Cyber criminals will focus their attention on PCs running Windows XP next year, says F-Secure.
F-Secure believes xriminals will target older OS
According to the security firm, machines running Microsoft's older operating system will be the biggest security threat in 2012. Windows 7 may have become the most popular PC operating system in the world, StatCounter figures for October revealed Windows 7 runs 40.5 percent of PCs across the world, while XP can be found on 38.5 percent. However, it doesn't mean there'll be a dramatic decline of Windows XP just yet
According to Sean Sullivan, security advisor at F-Secure: "People seem to be adding new systems without necessarily abandoning their old XP machines, which is great news for online criminals, as XP continues to be their favourite target."
The security firm also revealed Windows Phone 7 devices would be targeted by online criminals in 2012.
"Windows developers should have an easy time creating apps for all current versions of Windows. All of these platforms make use of Microsoft's .NET framework, which makes apps easily portable between Windows 7, Xbox Live and Windows Phone 7," he said while also questioning whether "malware authors will eventually take advantage of this portability?" as well.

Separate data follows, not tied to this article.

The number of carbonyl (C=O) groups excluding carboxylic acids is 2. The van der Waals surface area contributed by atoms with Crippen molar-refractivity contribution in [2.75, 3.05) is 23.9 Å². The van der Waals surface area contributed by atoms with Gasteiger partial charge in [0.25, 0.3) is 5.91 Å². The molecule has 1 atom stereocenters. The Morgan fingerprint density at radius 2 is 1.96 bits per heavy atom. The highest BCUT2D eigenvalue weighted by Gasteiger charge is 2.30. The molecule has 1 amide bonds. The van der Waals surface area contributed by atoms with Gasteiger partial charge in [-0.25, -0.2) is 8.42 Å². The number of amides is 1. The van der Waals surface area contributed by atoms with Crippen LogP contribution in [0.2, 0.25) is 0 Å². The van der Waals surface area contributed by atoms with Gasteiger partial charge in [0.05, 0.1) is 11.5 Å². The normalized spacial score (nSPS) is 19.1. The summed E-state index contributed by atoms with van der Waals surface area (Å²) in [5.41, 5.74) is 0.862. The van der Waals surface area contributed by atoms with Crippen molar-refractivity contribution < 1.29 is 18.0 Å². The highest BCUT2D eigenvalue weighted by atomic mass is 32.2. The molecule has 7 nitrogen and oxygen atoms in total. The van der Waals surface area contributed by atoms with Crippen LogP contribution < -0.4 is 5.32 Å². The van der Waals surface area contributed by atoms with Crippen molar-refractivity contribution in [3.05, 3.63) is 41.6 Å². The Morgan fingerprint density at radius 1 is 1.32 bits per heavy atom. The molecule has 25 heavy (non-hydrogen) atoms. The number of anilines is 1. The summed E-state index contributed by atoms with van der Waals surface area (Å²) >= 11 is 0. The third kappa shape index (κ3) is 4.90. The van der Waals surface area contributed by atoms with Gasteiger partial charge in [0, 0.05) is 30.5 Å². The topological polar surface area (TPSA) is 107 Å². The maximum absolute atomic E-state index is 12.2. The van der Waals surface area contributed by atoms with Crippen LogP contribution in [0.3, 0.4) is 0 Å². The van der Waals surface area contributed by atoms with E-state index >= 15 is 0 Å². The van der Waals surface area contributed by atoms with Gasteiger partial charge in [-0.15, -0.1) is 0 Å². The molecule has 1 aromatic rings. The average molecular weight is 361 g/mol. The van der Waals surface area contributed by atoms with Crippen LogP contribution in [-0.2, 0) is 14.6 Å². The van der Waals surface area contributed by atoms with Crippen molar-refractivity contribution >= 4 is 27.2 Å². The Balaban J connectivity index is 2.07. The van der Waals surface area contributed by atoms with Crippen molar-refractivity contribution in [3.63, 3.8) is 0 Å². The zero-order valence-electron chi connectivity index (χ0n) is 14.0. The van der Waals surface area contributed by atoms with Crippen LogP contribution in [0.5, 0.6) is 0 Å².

F-Secure also says the forthcoming version of Google's Android operating system, Ice Cream Sandwich, looks set to bring more innovative apps and increase the popularity of tablet PCs with consumers even more. However, it might not be long before the cyber criminals turn their attentions to tablet devices.
"There will be many interesting surprises in 2012's threat landscape, though some things will remain the same," added Sullivan.
"We don't expect a drop-off in Windows based threats just because other platforms are emerging. The market isn't just changing, it's growing. I have no doubt that some innovative criminal will find some way to exploit that growth."